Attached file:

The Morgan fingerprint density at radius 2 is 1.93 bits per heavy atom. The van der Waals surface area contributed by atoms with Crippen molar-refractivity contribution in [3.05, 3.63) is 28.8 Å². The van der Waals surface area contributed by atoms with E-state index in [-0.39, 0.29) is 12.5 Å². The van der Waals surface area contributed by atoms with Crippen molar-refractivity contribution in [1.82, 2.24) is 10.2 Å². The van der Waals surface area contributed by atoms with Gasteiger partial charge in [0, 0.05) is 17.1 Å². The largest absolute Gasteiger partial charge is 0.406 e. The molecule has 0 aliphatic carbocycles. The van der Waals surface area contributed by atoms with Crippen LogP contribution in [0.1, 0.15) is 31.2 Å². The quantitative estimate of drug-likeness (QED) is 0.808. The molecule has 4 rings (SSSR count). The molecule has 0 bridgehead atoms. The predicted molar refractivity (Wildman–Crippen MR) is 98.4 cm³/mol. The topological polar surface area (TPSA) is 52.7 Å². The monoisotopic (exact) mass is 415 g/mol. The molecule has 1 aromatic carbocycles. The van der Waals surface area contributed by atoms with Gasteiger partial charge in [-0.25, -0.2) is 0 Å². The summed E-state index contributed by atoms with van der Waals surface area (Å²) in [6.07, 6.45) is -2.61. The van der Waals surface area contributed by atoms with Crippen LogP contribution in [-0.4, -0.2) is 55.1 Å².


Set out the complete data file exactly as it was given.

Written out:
The Morgan fingerprint density at radius 2 is 1.93 bits per heavy atom. The van der Waals surface area contributed by atoms with Crippen molar-refractivity contribution in [3.05, 3.63) is 28.8 Å². The van der Waals surface area contributed by atoms with E-state index in [-0.39, 0.29) is 12.5 Å². The van der Waals surface area contributed by atoms with Crippen molar-refractivity contribution in [1.82, 2.24) is 10.2 Å². The van der Waals surface area contributed by atoms with Gasteiger partial charge in [0, 0.05) is 17.1 Å². The largest absolute Gasteiger partial charge is 0.406 e. The molecule has 0 aliphatic carbocycles. The van der Waals surface area contributed by atoms with Crippen LogP contribution in [0.1, 0.15) is 31.2 Å². The quantitative estimate of drug-likeness (QED) is 0.808. The molecule has 4 rings (SSSR count). The molecule has 0 bridgehead atoms. The predicted molar refractivity (Wildman–Crippen MR) is 98.4 cm³/mol. The topological polar surface area (TPSA) is 52.7 Å². The monoisotopic (exact) mass is 415 g/mol. The molecule has 1 aromatic carbocycles. The van der Waals surface area contributed by atoms with Gasteiger partial charge in [-0.25, -0.2) is 0 Å². The summed E-state index contributed by atoms with van der Waals surface area (Å²) in [6.07, 6.45) is -2.61. The van der Waals surface area contributed by atoms with Crippen LogP contribution in [-0.4, -0.2) is 55.1 Å².